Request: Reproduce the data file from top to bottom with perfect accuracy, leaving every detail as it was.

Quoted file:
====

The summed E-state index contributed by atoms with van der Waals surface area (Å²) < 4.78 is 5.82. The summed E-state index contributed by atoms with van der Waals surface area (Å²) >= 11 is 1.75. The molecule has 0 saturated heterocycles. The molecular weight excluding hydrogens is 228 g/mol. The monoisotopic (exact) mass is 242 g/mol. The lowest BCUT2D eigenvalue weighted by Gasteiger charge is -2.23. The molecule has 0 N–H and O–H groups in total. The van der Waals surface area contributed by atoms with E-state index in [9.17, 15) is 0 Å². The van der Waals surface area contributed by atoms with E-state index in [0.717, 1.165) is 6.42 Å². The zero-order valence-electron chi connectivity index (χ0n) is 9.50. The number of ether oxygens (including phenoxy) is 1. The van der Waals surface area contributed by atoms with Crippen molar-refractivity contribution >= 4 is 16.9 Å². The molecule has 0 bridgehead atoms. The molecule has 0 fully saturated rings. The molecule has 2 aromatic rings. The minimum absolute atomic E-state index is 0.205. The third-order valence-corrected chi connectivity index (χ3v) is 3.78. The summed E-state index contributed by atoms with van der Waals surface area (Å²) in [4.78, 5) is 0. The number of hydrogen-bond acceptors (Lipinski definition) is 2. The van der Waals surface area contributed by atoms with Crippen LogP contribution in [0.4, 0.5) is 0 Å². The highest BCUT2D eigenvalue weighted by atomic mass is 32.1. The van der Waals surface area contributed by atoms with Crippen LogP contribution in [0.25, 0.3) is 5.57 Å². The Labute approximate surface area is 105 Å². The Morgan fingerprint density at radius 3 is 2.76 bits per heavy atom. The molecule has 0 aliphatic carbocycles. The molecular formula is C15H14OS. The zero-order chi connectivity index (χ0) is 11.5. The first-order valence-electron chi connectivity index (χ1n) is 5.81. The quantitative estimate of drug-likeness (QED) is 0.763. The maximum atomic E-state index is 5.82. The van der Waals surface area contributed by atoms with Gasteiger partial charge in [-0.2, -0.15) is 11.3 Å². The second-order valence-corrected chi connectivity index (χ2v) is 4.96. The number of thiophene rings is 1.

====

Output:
The summed E-state index contributed by atoms with van der Waals surface area (Å²) < 4.78 is 5.82. The summed E-state index contributed by atoms with van der Waals surface area (Å²) >= 11 is 1.75. The molecule has 0 saturated heterocycles. The molecular weight excluding hydrogens is 228 g/mol. The monoisotopic (exact) mass is 242 g/mol. The lowest BCUT2D eigenvalue weighted by Gasteiger charge is -2.23. The molecule has 0 N–H and O–H groups in total. The van der Waals surface area contributed by atoms with E-state index in [9.17, 15) is 0 Å². The van der Waals surface area contributed by atoms with E-state index in [0.717, 1.165) is 6.42 Å². The zero-order valence-electron chi connectivity index (χ0n) is 9.50. The number of ether oxygens (including phenoxy) is 1. The van der Waals surface area contributed by atoms with Crippen molar-refractivity contribution >= 4 is 16.9 Å². The molecule has 0 bridgehead atoms. The molecule has 0 fully saturated rings. The molecule has 2 aromatic rings. The minimum absolute atomic E-state index is 0.205. The third-order valence-corrected chi connectivity index (χ3v) is 3.78. The summed E-state index contributed by atoms with van der Waals surface area (Å²) in [4.78, 5) is 0. The number of hydrogen-bond acceptors (Lipinski definition) is 2. The van der Waals surface area contributed by atoms with Crippen LogP contribution in [0.4, 0.5) is 0 Å². The highest BCUT2D eigenvalue weighted by atomic mass is 32.1. The van der Waals surface area contributed by atoms with Crippen LogP contribution in [0.25, 0.3) is 5.57 Å². The Labute approximate surface area is 105 Å². The Morgan fingerprint density at radius 3 is 2.76 bits per heavy atom. The molecule has 0 aliphatic carbocycles. The molecular formula is C15H14OS. The zero-order chi connectivity index (χ0) is 11.5. The first-order valence-electron chi connectivity index (χ1n) is 5.81. The quantitative estimate of drug-likeness (QED) is 0.763. The maximum atomic E-state index is 5.82. The van der Waals surface area contributed by atoms with Gasteiger partial charge in [-0.2, -0.15) is 11.3 Å². The second-order valence-corrected chi connectivity index (χ2v) is 4.96. The number of thiophene rings is 1.